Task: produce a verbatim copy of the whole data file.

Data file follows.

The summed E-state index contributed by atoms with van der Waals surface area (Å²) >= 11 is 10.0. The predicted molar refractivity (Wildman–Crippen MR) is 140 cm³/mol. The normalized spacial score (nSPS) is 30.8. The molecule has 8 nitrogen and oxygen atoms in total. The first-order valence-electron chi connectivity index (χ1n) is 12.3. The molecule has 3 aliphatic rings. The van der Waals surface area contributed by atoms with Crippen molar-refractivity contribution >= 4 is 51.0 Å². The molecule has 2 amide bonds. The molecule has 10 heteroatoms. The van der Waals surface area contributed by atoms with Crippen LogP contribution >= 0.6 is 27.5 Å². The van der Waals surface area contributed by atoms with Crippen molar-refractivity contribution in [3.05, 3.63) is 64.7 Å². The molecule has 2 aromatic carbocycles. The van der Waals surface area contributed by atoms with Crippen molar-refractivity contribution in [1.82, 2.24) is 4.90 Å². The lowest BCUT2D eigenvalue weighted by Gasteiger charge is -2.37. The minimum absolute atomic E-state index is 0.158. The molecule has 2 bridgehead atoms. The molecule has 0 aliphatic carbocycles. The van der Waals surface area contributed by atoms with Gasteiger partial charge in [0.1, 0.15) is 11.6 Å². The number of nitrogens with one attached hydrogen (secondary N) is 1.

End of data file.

The summed E-state index contributed by atoms with van der Waals surface area (Å²) >= 11 is 10.0. The predicted molar refractivity (Wildman–Crippen MR) is 140 cm³/mol. The normalized spacial score (nSPS) is 30.8. The molecule has 8 nitrogen and oxygen atoms in total. The first-order valence-electron chi connectivity index (χ1n) is 12.3. The molecule has 3 aliphatic rings. The van der Waals surface area contributed by atoms with Crippen molar-refractivity contribution >= 4 is 51.0 Å². The molecule has 2 amide bonds. The molecule has 10 heteroatoms. The van der Waals surface area contributed by atoms with Crippen LogP contribution >= 0.6 is 27.5 Å². The van der Waals surface area contributed by atoms with Crippen molar-refractivity contribution in [3.05, 3.63) is 64.7 Å². The molecule has 2 aromatic carbocycles. The van der Waals surface area contributed by atoms with Crippen molar-refractivity contribution in [1.82, 2.24) is 4.90 Å². The lowest BCUT2D eigenvalue weighted by Gasteiger charge is -2.37. The minimum absolute atomic E-state index is 0.158. The molecule has 2 bridgehead atoms. The molecule has 0 aliphatic carbocycles. The van der Waals surface area contributed by atoms with Gasteiger partial charge in [0.1, 0.15) is 11.6 Å². The number of nitrogens with one attached hydrogen (secondary N) is 1.